Two police departments in Florida have added decals that read “In God We Trust” to their vehicles.
The Washington County Sheriff’s Office and the Chipley Police Department in Washington County, Florida, added the decals on July 29, reports the Chipley Paper.
Washington County Sheriff Bobby Haddock ordered them for his department three weeks ago.
"We've been planning this for a while," the sheriff said. "We're not doing this to offend anyone, and we're not pushing it on anyone, but the job we have, the things we deal with day after day, you have to believe in something. Faith in God is something in which we strongly believe, and we want to represent that."
Haddock has invited the public to join them by putting similar stickers on their vehicles, but not everybody is as thrilled about it as the police force is.
"Spending taxpayer time placing religious messages on patrol cars is beyond the scope of secular government," wrote the Freedom From Religion Foundation Co-President Annie Laurie Gaylor. "Further, in a time when citizens nationwide are increasingly distrustful of police actions, it is frightening and politically dubious to announce to citizens that law enforcement officers rely on the judgment of a deity, rather than on the judgment of law. FFRF urges each department to remove the messages from publicly financed vehicles in order to respect the rights of conscience of all citizens, including those who in good conscience reject belief in a god."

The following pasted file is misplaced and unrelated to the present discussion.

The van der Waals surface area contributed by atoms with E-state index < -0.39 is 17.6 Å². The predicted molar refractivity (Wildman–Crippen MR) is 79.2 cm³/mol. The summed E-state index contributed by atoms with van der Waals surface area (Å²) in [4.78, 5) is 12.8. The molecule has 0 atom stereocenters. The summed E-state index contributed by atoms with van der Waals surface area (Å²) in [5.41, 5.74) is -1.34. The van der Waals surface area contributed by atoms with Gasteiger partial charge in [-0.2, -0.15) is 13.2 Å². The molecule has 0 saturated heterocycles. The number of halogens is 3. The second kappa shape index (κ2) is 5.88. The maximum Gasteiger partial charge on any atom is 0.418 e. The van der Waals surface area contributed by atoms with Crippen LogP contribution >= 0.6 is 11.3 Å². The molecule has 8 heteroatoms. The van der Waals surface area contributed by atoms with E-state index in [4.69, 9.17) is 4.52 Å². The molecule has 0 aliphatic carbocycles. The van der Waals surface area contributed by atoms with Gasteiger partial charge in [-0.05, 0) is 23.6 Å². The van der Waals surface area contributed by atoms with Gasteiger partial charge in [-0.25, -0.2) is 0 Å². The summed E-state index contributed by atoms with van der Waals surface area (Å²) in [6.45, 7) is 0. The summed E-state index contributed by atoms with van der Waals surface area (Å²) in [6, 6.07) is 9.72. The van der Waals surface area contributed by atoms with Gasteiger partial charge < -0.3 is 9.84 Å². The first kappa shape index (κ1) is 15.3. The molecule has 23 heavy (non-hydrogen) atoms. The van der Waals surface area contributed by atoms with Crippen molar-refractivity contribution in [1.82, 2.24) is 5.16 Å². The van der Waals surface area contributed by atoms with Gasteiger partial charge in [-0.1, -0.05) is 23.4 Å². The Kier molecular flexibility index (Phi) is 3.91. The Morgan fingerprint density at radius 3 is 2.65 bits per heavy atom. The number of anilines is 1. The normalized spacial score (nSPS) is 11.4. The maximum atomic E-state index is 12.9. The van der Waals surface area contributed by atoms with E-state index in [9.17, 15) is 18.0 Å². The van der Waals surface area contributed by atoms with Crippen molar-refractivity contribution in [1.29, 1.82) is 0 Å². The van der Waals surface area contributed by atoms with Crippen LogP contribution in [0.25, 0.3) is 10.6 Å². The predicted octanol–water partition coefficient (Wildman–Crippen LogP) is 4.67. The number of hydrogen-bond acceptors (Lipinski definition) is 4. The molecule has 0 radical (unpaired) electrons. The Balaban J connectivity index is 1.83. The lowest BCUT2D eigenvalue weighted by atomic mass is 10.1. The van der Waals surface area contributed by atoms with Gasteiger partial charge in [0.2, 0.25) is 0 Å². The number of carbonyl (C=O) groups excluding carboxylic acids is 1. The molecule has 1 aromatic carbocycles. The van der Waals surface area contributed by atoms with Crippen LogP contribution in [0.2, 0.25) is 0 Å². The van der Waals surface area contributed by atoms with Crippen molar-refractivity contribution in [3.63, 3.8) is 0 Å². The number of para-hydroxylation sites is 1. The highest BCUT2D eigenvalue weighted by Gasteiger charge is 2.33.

Haddock does not believe that the backlash is warranted, and he says that people don’t like it because it is another tangible thing at which to demonstrate anger.
“What we should all be offended by is the crime and injustice in the community,” Haddock countered. “There are children being abused and other terrible things that we should be more focused on doing away with."
Several other police departments around the nation have added the controversial decal, including one in Stone County, Missouri, according to Fox 2 Now. While opponents have expressed concern about whether the department used taxpayer money to fund the decals, the Missouri police have stated that local businesses donated the stickers.